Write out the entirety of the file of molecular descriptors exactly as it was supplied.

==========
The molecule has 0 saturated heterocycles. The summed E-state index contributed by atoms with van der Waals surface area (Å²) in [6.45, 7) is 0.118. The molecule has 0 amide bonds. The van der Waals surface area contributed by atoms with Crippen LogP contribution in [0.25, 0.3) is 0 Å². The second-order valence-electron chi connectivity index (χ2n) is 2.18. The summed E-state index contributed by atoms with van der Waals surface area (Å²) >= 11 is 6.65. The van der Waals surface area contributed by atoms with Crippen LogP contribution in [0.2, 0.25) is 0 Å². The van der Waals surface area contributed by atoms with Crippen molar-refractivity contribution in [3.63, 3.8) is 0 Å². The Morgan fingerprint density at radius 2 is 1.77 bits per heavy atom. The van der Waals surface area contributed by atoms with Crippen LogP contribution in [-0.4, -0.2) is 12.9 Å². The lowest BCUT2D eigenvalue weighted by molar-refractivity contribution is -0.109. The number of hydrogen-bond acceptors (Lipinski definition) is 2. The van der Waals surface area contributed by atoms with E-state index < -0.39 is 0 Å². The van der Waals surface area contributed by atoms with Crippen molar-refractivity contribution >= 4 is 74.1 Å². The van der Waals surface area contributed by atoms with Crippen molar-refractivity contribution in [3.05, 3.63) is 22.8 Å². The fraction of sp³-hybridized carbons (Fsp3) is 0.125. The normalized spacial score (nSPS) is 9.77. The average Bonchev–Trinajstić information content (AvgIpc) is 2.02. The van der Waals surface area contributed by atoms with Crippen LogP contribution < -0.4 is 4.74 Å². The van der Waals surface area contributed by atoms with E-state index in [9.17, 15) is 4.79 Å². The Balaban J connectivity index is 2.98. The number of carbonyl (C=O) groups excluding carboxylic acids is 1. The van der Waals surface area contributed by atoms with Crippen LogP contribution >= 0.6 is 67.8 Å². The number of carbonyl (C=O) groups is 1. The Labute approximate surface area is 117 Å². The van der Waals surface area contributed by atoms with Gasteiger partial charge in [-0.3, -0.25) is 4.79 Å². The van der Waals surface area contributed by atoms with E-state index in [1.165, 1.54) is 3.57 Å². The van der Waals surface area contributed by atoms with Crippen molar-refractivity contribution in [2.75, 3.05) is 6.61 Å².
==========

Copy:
The molecule has 0 saturated heterocycles. The summed E-state index contributed by atoms with van der Waals surface area (Å²) in [6.45, 7) is 0.118. The molecule has 0 amide bonds. The van der Waals surface area contributed by atoms with Crippen LogP contribution in [0.25, 0.3) is 0 Å². The second-order valence-electron chi connectivity index (χ2n) is 2.18. The summed E-state index contributed by atoms with van der Waals surface area (Å²) >= 11 is 6.65. The van der Waals surface area contributed by atoms with Crippen LogP contribution in [0.2, 0.25) is 0 Å². The van der Waals surface area contributed by atoms with Crippen molar-refractivity contribution in [3.63, 3.8) is 0 Å². The Morgan fingerprint density at radius 2 is 1.77 bits per heavy atom. The van der Waals surface area contributed by atoms with Crippen LogP contribution in [-0.4, -0.2) is 12.9 Å². The lowest BCUT2D eigenvalue weighted by molar-refractivity contribution is -0.109. The number of hydrogen-bond acceptors (Lipinski definition) is 2. The van der Waals surface area contributed by atoms with E-state index < -0.39 is 0 Å². The van der Waals surface area contributed by atoms with Crippen molar-refractivity contribution >= 4 is 74.1 Å². The van der Waals surface area contributed by atoms with Crippen molar-refractivity contribution in [3.05, 3.63) is 22.8 Å². The fraction of sp³-hybridized carbons (Fsp3) is 0.125. The normalized spacial score (nSPS) is 9.77. The average Bonchev–Trinajstić information content (AvgIpc) is 2.02. The van der Waals surface area contributed by atoms with Crippen LogP contribution < -0.4 is 4.74 Å². The van der Waals surface area contributed by atoms with E-state index in [9.17, 15) is 4.79 Å². The Balaban J connectivity index is 2.98. The number of carbonyl (C=O) groups excluding carboxylic acids is 1. The van der Waals surface area contributed by atoms with Crippen LogP contribution >= 0.6 is 67.8 Å². The number of carbonyl (C=O) groups is 1. The Labute approximate surface area is 117 Å². The van der Waals surface area contributed by atoms with Gasteiger partial charge in [-0.3, -0.25) is 4.79 Å². The van der Waals surface area contributed by atoms with E-state index in [1.165, 1.54) is 3.57 Å². The van der Waals surface area contributed by atoms with Crippen molar-refractivity contribution in [2.75, 3.05) is 6.61 Å².